It’s Complicated and Risky to try to Duplicate Mother Nature
I’ve heard good things about a raw food diet. Are there any negatives to raw food for our cats?
In principle it’s fine; cats are true carnivores. They don’t need to build little fires to cook their meat because they eat their kill raw-on the spot, allowing no time for spoilage. For nutritional balance they consume the entire rodent: bones, intestines, you name it. Duplicating Mother Nature in your kitchen won’t be easy.
Consider that 20-35% of raw chicken intended for human consumption is contaminated with salmonella or campylobacter. For safety, ingredients must be refrigerated properly and heated enough to kill contaminants. Freezing doesn’t eliminate bacteria; it preserves them.
The whole idea of raw food was made popular by Dr. Ian Billinghurst’s book that gave us BARF diets (Biologically Appropriate Raw Food). Proponents believe they are effective treatments for a wide variety of physical ailments in addition to behavior disorders. There is no scientific evidence supporting any of these claims.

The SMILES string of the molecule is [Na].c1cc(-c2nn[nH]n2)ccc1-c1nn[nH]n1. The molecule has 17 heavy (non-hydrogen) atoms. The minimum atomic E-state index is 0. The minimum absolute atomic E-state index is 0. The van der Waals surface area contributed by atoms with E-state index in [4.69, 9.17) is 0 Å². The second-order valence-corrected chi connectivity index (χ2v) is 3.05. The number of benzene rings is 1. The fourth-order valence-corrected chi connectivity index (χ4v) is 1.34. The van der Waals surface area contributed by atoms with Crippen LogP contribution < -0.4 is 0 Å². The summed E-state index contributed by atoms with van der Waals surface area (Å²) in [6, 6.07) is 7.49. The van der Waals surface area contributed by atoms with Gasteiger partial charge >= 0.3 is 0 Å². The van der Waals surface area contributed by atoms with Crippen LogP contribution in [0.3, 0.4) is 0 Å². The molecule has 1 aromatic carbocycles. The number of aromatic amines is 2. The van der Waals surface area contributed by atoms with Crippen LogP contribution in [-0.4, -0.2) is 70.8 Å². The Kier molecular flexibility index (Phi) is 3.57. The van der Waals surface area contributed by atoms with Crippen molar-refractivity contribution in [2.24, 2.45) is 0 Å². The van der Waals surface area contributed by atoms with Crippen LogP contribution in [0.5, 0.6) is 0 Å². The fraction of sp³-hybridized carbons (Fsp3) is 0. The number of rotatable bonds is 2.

If you plan to try it anyway you are obliged to your family’s health as well as your cats’. Store raw meat so it won’t be in contact with other food and thoroughly wash your hands after handling it. Disinfect all food prep items and don’t thaw frozen meat at room temperature; do it in the fridge. Clean feeding bowls immediately after each use.
Call me crazy, but we feed Tony, the Nichol family cat, a highly bioavailable commercial diet- Science Diet canned kitten food. Tony’s lean and fit with all the attitude we could ever hope for.